That’s sound advice, and all, but where are you going to get the cash required to do all that great stuff?
    From VCs?
    To get the money from the VCs you need to play all sorts of VC mind games. If the perception in the VC community at the time you’re going out to raise that money is that there is a “GYM put” operating in the market, then you are negligent if you do not polish your attractiveness as a GYM acquisition in your pitch:
    http://paul.kedrosky.com/archives/002212.html
    Don’t blame the enterpreneurs for this pathology of VC culture.

  10. Interesting comments… especially the one left by my friend Jeff Clavier. Our firm has spent a considerable amount of time analyzing what Jeff talks about when he says:
    “A better question would be, is it possible to build a company that excels in its market while at the same time planning for the possibility of a purchase. I think so, but it certainly complicates things.”
    We firmly believe that it is absolutely possible to fund/build a company with both possibilities in mind. Capitalization must stay below $3MM until the MARKET determines the best exit for the company. However, this can only be done with companies that have a real business model. It is the market that determines what is ultimately best for a company — not the entrepreneur, not the VCs… The Market. If a company is funded prudently during the critical market validation/acceptance phase of its development… and market forces dictate that early exit is the best route… an early exit can still be profitable for both the entrepreneur and investors. If momentum, sales, network effect, etc. take-off, further funding and investment in significant route-to-market infrastructure should be the direction — with an ultimate later-stage exit in mind.

  11. jeff Clavier says:

    Right on Clarence, you keep options open but build for the long term.

  12. Ajay says:

    You’re exactly right, Paul. However, you’re speaking to the wrong crowd. The crowd you’re speaking to is just looking to make a fast buck by flipping and they’re only encouraged by the big-money chumps (News Corp, Yahoo) who add fuel to the fire with their dumb acquisitions. The VCs and built-to-flip entrepeneurs would be fools if they didn’t look for ways to part the big chumps from their loot. But that line of work hasn’t much to do with what you’re talking about.

  13. Big Flipping Deal

    I remember sitting in a Manhattan apartment a few years ago with an old college friend and his buddies, all of them alumni of the Wharton School at the University of Pennsylvania. When you study engineering at Penn, as I did, you tend to stereotype Wha…

  14. Mark says:

    Clarence, thanks for the accidental compliment (that was my quote, not Jeff Clavier’s).
    I believe that you are getting to the crux of the matter; if a developing company can make itself attractive to the big players who have a history of grabbing little guys for innovation, and do so without negatively impacting its core businesses, it should do so.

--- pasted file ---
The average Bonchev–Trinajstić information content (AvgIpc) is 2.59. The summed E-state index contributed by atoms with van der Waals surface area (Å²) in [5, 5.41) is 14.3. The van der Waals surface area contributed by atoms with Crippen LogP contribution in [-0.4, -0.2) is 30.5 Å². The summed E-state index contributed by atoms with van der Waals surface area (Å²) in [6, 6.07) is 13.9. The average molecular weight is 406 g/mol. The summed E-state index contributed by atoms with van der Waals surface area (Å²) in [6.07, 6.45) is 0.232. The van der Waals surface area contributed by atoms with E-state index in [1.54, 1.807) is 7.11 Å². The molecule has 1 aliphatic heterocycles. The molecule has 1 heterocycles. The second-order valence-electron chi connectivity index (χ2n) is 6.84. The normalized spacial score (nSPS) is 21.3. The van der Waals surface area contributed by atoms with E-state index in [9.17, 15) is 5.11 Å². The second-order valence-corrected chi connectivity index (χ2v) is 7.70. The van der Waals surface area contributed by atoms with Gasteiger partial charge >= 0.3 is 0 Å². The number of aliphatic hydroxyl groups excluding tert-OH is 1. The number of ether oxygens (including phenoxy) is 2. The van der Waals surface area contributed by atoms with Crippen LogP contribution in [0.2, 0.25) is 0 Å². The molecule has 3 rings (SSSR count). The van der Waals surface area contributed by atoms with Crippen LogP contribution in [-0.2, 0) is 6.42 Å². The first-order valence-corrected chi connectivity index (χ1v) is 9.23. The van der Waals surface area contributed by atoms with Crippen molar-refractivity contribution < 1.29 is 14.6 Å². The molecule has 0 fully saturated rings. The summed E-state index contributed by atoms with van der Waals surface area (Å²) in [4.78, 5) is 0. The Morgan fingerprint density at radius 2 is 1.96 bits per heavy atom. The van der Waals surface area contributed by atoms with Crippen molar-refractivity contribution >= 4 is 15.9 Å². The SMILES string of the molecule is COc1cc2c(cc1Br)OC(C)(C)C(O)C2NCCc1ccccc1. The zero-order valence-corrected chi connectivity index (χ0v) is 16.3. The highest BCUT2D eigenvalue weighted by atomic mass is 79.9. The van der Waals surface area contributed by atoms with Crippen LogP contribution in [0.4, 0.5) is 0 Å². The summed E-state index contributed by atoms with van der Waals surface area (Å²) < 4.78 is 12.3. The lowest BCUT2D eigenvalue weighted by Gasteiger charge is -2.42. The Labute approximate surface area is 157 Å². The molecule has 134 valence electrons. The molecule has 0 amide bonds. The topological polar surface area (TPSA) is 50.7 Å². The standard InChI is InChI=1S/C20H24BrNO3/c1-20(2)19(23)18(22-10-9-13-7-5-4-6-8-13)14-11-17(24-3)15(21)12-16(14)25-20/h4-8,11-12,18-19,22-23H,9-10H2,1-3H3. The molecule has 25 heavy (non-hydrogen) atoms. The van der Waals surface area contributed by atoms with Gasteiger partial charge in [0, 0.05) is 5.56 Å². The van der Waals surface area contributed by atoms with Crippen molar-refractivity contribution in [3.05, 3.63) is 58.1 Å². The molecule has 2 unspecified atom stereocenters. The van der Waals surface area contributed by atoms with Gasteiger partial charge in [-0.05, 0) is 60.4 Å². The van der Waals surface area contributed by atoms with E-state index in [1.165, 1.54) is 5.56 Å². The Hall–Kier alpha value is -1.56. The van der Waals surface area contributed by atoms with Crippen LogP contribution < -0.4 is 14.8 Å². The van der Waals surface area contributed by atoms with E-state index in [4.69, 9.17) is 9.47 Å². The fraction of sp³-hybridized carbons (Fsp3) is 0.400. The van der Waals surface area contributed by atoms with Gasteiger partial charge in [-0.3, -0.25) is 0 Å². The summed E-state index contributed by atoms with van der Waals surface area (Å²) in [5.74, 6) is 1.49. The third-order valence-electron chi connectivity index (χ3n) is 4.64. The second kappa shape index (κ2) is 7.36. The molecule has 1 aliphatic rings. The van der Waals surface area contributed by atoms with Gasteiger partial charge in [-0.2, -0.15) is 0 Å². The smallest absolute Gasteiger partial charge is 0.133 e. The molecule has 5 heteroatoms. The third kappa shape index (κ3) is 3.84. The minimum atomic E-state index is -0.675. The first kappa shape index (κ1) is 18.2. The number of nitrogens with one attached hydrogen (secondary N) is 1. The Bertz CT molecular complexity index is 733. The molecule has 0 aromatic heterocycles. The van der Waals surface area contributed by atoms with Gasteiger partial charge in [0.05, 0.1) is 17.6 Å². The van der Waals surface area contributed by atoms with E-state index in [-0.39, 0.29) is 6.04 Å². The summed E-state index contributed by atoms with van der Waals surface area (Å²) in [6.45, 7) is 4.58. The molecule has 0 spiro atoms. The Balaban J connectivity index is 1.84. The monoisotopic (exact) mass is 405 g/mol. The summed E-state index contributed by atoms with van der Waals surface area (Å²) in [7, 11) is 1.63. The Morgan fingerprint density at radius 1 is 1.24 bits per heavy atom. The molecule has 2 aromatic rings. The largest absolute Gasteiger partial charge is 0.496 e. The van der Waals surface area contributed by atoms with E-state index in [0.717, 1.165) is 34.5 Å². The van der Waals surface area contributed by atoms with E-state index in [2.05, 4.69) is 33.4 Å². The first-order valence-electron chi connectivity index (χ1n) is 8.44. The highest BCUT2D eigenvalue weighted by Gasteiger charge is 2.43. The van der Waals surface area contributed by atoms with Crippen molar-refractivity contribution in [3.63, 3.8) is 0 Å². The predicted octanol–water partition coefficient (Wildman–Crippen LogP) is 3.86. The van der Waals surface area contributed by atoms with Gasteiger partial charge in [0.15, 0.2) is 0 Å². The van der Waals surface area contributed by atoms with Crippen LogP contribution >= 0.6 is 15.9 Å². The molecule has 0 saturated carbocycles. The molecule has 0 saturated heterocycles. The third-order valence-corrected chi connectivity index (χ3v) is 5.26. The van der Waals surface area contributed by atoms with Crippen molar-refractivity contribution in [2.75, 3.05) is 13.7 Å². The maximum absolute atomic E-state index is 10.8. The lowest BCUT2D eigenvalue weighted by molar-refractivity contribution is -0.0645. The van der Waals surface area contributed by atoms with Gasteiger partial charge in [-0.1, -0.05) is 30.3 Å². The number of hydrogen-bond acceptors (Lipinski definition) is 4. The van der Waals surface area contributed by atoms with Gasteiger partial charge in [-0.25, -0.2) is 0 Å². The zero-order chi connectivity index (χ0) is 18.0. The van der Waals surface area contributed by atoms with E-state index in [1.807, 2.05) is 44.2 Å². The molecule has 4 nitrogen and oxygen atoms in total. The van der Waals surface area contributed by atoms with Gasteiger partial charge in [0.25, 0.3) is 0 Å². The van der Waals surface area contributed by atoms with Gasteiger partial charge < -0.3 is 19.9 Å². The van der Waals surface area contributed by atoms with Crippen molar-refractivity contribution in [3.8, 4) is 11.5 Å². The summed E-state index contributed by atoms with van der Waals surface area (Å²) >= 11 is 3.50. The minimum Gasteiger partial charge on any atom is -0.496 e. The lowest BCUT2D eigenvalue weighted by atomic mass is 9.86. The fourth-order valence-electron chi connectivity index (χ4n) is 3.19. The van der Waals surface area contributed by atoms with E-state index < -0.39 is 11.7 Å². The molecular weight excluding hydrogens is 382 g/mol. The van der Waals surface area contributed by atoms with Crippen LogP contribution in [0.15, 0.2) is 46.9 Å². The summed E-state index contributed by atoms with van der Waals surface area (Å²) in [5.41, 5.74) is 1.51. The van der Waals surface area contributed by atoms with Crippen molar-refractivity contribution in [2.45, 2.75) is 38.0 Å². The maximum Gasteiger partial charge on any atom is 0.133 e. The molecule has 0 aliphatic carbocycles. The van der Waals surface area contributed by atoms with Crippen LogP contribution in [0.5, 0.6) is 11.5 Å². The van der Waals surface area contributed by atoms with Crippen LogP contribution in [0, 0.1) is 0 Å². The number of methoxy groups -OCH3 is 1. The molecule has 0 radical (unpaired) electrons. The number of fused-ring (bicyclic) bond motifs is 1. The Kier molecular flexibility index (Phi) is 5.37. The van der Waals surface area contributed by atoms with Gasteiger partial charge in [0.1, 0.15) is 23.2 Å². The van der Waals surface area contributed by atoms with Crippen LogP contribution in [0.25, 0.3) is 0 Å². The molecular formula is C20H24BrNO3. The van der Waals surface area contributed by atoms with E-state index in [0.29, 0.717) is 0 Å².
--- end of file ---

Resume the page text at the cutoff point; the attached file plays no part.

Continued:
The magic 3 (GYM) have demonstrated that they will buy small companies for exactly the things listed in the linked article (Users, technology, employees), so clearly developing those assets improves your chance of a buyout.
    Mark

  15. Paul, you’re dismissing Dare’s observation that growing a user base is key to building value. This is especially true for sites built on user contribution like Del.icio.us and digg. There are literally a dozen social bookmarking services out there, many of which are more functional and better designed than Del.icio.us.
    Joshua knew perfectly well that Del.icio.us had value to the Google business model: targeted advertising. That pile of tagged links is extremely valuable as hints to search engines. The fact that it started as an “experiment” is irrelevant to its eventual value.
    So why is Del.icio.us worth 8 figures and not the others? It’s the users, who are pumping value into Del.icio.us to the tune of tens of thousands of bookmarks a day.
    Simply hiring all the smart people you can find won’t make you attractive to the big players. Their recruiters might want your phone list, though.

  16. But…otherwise you make a great argument for the Old School Smith, Barney type of valuation. It’s hard to disagree with the principles you endorse, but the truth is that startup culture is very much focused on exit strategy. Ten years ago the options were IPO or acquisition by a larger company, but of course you know that these days the IPO route is open to very few. So the focus on acquisition isn’t just a “Web 2.0″ thing–it’s a reflection of prevailing market conditions.
    My recent startup experience: DataPower Technology was acquired by IBM in October: http://del.icio.us/Hybernaut/ibm+datapower

  17. Andrew says:

    My favorite comment on exit strategies came from someone who is now a serial entrepreneur, but used to be in VC. Build a good business, and an exit strategy will present itself.

  18. EclectEcon says:

    Advice for IT Start-up Companies

    Many people seem to have the notion that the way to get rich in the information technology industry is to start a company and then sell it to Google, Yahoo, or Microsoft [GYM]. That kind of thinking is a clear example of the

  19. Pooran Prasad says:

    Well said